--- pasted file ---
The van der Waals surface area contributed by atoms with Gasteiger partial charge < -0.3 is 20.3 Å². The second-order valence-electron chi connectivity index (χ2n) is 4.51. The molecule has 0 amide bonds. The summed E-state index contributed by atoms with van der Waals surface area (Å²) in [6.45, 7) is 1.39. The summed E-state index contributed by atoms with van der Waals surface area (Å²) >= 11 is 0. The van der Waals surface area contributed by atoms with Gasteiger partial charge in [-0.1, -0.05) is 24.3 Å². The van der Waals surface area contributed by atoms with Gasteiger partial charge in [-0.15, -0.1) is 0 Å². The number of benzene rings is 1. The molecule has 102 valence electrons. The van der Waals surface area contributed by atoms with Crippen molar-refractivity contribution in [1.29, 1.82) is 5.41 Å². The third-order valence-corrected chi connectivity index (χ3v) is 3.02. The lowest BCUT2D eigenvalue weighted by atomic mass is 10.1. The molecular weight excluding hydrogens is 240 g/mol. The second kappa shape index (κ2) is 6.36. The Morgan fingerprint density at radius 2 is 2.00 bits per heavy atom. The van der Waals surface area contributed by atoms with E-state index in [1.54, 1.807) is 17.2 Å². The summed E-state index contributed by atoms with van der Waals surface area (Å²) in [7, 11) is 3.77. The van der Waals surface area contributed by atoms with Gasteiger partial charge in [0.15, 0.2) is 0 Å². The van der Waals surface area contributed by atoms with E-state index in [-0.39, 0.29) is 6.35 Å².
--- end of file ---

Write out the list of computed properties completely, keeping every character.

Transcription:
The van der Waals surface area contributed by atoms with Gasteiger partial charge < -0.3 is 20.3 Å². The second-order valence-electron chi connectivity index (χ2n) is 4.51. The molecule has 0 amide bonds. The summed E-state index contributed by atoms with van der Waals surface area (Å²) in [6.45, 7) is 1.39. The summed E-state index contributed by atoms with van der Waals surface area (Å²) >= 11 is 0. The van der Waals surface area contributed by atoms with Gasteiger partial charge in [-0.1, -0.05) is 24.3 Å². The van der Waals surface area contributed by atoms with Gasteiger partial charge in [-0.15, -0.1) is 0 Å². The number of benzene rings is 1. The molecule has 102 valence electrons. The van der Waals surface area contributed by atoms with Crippen molar-refractivity contribution in [1.29, 1.82) is 5.41 Å². The third-order valence-corrected chi connectivity index (χ3v) is 3.02. The lowest BCUT2D eigenvalue weighted by atomic mass is 10.1. The molecular weight excluding hydrogens is 240 g/mol. The second kappa shape index (κ2) is 6.36. The Morgan fingerprint density at radius 2 is 2.00 bits per heavy atom. The van der Waals surface area contributed by atoms with E-state index in [1.54, 1.807) is 17.2 Å². The summed E-state index contributed by atoms with van der Waals surface area (Å²) in [7, 11) is 3.77. The van der Waals surface area contributed by atoms with Gasteiger partial charge in [0.15, 0.2) is 0 Å². The van der Waals surface area contributed by atoms with E-state index in [-0.39, 0.29) is 6.35 Å².